Routine maintenance and monitoring of private wells should be a standard precaution. Knowledge of the potential sources of contaminants in a homeowner’s specific area can be used to tailor monitoring and possible treatment needs. While certain contaminants are detectable by sight, taste or odor, others may not always be obvious (see Table 1). Pathogenic microbes, nitrates, radioactive elements and heavy metals are just a few examples of common environmental contaminants found in groundwater.

Groundwater survey results
Outbreak data
During the latest published survey of US drinking water outbreaks from 2007-2008, 13 out of 36 were due to untreated or inadequately treated groundwater. Five of 13 groundwater outbreaks involved individual water systems with untreated groundwater sources. Improperly constructed wells, improperly maintained or placed septic systems, contamination from wild or domestic animals, heavy rainfall and contamination through porous rock structures were all reported as contaminating factors. Etiological agents identified in the 13 groundwater-related outbreaks included Giardia, Salmonella, E. coli, Campylobacter and norovirus. Reports of outbreaks from private water supplies are not often reported or investigated and are suspected to be much more prevalent than investigation data indicates. Testing of private wells may also be avoided by homeowners due to concerns related to disclosure of potentially negative information during home sales.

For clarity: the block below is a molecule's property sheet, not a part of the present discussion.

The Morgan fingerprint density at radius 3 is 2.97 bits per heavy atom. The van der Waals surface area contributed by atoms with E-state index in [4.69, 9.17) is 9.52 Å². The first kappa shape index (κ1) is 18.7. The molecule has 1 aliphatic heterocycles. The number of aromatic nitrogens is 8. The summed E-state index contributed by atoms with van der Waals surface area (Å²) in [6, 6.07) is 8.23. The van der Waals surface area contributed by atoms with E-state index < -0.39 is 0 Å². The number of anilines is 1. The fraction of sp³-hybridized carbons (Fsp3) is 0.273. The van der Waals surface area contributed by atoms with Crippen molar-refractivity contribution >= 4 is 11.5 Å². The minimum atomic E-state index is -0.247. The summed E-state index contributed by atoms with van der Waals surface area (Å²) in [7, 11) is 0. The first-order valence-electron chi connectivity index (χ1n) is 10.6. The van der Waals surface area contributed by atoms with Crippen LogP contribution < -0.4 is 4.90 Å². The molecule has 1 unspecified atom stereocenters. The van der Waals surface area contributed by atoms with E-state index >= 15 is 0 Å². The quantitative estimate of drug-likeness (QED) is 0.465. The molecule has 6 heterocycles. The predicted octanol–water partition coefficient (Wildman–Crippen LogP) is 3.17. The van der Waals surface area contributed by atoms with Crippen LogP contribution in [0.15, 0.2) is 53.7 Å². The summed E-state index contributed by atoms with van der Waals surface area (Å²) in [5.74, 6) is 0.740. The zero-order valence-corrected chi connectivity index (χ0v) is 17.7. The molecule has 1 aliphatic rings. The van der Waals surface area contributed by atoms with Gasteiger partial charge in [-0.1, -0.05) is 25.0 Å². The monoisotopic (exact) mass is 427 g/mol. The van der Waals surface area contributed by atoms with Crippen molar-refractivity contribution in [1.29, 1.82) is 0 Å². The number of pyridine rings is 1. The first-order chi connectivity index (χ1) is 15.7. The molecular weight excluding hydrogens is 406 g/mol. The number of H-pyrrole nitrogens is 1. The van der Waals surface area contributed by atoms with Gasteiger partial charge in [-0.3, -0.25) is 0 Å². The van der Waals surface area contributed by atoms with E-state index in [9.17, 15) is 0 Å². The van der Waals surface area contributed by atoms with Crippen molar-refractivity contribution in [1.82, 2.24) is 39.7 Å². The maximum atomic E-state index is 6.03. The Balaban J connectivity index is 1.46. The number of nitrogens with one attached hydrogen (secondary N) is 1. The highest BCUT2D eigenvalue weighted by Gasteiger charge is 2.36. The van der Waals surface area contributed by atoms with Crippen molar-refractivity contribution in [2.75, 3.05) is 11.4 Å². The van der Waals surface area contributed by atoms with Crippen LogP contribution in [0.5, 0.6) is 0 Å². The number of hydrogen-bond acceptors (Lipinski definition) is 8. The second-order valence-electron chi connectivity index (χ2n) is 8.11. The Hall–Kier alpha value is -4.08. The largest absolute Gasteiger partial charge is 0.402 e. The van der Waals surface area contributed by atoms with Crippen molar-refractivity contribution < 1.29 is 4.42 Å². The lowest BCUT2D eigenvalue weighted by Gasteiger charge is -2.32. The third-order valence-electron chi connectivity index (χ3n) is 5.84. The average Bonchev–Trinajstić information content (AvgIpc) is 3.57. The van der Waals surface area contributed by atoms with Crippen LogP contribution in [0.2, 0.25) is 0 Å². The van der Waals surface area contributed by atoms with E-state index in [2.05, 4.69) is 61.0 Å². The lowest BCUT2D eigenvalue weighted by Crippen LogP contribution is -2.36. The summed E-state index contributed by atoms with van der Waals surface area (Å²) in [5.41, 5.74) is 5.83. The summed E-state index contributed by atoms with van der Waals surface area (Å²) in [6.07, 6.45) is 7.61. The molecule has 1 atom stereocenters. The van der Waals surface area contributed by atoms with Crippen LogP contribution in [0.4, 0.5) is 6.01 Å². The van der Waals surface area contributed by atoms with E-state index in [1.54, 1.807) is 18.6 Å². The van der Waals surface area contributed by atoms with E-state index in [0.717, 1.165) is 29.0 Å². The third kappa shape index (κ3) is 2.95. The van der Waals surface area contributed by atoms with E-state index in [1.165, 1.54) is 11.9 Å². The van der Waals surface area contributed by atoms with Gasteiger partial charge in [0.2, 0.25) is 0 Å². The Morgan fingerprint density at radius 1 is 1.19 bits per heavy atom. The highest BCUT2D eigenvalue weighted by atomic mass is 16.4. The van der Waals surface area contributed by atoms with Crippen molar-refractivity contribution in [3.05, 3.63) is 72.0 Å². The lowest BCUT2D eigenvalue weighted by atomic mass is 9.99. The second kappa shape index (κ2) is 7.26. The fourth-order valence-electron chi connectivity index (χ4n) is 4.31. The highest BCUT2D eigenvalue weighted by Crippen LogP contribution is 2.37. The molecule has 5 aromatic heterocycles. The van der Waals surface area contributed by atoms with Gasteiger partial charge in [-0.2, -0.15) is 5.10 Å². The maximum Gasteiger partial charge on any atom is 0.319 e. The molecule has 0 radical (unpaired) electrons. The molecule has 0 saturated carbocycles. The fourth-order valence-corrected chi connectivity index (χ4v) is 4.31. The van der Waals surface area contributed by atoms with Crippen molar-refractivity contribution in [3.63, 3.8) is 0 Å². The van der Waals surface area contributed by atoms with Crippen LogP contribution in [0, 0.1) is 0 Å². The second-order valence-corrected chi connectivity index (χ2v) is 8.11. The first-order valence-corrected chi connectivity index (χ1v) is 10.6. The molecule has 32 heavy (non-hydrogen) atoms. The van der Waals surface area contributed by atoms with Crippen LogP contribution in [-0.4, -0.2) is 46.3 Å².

Water surveillance data
From 1991-2004, USGS published an extensive report on the quality of water from domestic wells in the US. Approximately 2,100 wells from 48 states were analyzed for pH, major ions, nutrients, trace elements, radon, pesticides and VOCs. The presence of fecal indicator bacteria was also evaluated in 400 supplies. Twenty-three percent of 1,389 well samples contained one or more contaminants at a concentration greater than a human-health benchmark defined by the US EPA maximum contaminant levels (MCLs) or the USGS Health-Based Screening Levels. Thirteen percent of the 1,389 wells tested positive for at least one contaminant above an established MCL (see Figure 1). Most often, inorganic contaminants from natural sources were detected (i.e., arsenic, radon, uranium, fluoride) in addition to nitrate, which is primarily from man-made sources. Nearly eight percent of the 397 sampled wells tested positive for E. coli. About half of all the wells sampled contained at least one contaminant at a level above those recommended by the US EPA for the aesthetic quality of water. The implications of this data are that groundwater supplies are frequently contaminated and an important target for drinking water quality improvements or POU treatment.

Figure 1.Concentrations of at least one chemical contaminant were greater than a human-health benchmark in 23 percent of 1,389 domestic wells sampled in 25 principal aquifers. Microbial contaminants are not included.4